On every investment journey there are times when markets will fluctuate and right now we are witnessing a high level of market volatility.

Why is this? You’ll have noticed on the news the more obvious factors:

  • Inflation in the UK has risen, with many countries also seeing rises
  • The cost of energy is also rising, squeezing incomes and reducing disposable spending
  • Tensions at the Russia/Ukraine border
  • Expectations of higher interest rates in the US and UK

Each of these factors, creates uncertainty in the markets – something investors tend to dislike. Investors then taking (or avoiding) actions can spur on increased volatility.

What is True Potentials take on how to react to the uncertainty, and the natural feeling of concern when you see volatility in markets?

Chris Leyland, Director of Investment Strategy at True Potential, says:

“Our view is that economic growth is strong and stronger than we have seen pre-pandemic. Consumers are generally healthy right now and there is significant demand leading to higher inflation, alongside some more idiosyncratic challenges such as supply chain disruption.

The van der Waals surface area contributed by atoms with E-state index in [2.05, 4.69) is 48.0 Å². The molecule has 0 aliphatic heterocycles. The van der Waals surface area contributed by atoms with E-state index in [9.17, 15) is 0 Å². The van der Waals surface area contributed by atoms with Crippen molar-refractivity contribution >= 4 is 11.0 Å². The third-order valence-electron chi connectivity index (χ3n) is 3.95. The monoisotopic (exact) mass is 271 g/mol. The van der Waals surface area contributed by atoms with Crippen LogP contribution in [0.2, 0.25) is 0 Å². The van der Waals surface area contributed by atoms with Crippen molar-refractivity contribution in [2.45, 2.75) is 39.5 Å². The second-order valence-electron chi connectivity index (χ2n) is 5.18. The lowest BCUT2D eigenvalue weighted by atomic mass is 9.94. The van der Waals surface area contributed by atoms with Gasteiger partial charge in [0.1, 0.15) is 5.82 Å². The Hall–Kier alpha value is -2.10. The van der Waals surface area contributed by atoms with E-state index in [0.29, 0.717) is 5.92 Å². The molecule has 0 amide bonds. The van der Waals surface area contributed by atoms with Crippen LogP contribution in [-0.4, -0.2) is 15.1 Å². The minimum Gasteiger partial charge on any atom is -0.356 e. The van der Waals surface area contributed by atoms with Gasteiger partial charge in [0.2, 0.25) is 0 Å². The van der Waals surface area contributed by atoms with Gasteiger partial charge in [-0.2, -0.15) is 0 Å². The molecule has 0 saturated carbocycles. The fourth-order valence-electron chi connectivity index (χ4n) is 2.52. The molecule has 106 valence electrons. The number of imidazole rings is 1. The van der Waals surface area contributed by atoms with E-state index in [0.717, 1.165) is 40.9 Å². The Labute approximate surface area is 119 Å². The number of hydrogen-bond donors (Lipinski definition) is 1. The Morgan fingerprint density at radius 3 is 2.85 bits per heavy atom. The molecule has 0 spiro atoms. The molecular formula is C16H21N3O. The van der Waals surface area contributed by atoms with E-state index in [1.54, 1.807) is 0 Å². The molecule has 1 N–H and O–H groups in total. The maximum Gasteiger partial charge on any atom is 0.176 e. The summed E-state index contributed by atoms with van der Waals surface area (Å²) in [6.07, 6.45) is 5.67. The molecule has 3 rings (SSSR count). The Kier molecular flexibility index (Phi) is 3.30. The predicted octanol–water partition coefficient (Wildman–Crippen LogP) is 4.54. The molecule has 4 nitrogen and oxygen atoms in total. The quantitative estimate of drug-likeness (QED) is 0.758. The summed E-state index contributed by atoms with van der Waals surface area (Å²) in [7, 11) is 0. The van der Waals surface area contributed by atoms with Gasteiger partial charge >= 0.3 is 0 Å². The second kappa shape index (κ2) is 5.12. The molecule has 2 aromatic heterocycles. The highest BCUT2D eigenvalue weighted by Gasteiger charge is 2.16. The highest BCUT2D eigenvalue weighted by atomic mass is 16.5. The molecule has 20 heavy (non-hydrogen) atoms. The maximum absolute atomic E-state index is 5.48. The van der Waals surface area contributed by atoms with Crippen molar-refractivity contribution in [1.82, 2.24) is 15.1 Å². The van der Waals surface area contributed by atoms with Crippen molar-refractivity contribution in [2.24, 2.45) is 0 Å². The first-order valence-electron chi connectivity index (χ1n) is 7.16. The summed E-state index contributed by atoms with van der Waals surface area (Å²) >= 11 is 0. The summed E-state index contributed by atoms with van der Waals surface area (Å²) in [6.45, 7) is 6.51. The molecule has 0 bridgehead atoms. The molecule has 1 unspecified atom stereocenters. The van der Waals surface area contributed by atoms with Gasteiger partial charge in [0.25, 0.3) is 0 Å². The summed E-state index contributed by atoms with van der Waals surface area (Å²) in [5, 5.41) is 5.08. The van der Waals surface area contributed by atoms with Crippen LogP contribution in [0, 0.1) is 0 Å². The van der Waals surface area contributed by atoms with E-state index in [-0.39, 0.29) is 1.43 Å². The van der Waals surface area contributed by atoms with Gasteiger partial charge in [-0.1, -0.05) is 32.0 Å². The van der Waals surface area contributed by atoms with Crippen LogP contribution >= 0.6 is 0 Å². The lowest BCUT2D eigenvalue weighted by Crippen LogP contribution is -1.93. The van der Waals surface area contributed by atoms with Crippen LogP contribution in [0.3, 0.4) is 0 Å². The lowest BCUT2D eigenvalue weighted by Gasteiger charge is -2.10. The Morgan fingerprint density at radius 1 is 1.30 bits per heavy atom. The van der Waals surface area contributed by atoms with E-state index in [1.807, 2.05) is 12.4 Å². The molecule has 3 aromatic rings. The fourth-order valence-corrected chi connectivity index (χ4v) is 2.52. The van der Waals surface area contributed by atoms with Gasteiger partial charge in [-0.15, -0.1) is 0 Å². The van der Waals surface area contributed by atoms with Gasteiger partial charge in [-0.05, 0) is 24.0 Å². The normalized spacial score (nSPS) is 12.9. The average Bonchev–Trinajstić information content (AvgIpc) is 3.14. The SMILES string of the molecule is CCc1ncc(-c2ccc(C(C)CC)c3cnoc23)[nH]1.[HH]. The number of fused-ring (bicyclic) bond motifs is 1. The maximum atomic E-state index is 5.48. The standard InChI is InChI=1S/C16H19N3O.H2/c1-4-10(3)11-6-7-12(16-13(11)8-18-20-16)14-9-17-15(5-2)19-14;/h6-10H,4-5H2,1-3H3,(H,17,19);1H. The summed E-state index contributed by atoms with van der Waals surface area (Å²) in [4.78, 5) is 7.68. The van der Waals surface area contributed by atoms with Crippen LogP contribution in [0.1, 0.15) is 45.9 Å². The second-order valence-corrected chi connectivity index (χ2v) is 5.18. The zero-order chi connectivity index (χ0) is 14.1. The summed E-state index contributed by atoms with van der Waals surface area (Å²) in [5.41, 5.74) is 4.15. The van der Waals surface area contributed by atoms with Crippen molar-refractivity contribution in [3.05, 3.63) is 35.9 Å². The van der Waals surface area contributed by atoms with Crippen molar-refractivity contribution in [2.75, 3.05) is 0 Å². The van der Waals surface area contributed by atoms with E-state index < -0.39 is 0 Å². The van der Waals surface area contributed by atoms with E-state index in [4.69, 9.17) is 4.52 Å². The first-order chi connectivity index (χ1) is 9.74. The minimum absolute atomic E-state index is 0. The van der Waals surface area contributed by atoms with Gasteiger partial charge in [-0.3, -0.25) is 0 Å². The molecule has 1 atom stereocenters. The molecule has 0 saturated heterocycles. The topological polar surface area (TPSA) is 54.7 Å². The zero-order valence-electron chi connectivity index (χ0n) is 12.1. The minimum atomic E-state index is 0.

It is important to understand that interest rates at current levels are not normal. Interest rates were cut to help global economies during Covid. We are now significantly through the recovery phase and it is time for this to be corrected.

 Our view is that we will see volatility in asset prices as different datapoints and news comes through but investors will adjust. Diversification as always is key, by asset class, geography and manager to help navigate through different events.”

Keep in mind that although it can feel uncomfortable to see prices falling, volatility is a normal feature of any long-term investment. Indeed, market volatility can also mean investments going up as well as down. By setting a goal you should be able to focus on a long-term vision, and not be blown off course by occasional dips.

Remember, that all news cycles eventually pass and uncertainty eventually dissipates. Remember when Brexit and Trump were on the news every day, and some of the concern over what those events would do to markets? Or think back to the volatile markets of March 2020 – by the end of the year investors were experiencing record highs.

In summary, the current market volatility is related to a variety of factors, including the news cycle, central bank decisions, inflation and interest rates.

Volatility is a normal part of investing, though it can be worrying. Keep yourself informed on the reasons behind movements and speak to your financial adviser if you need personal advice.

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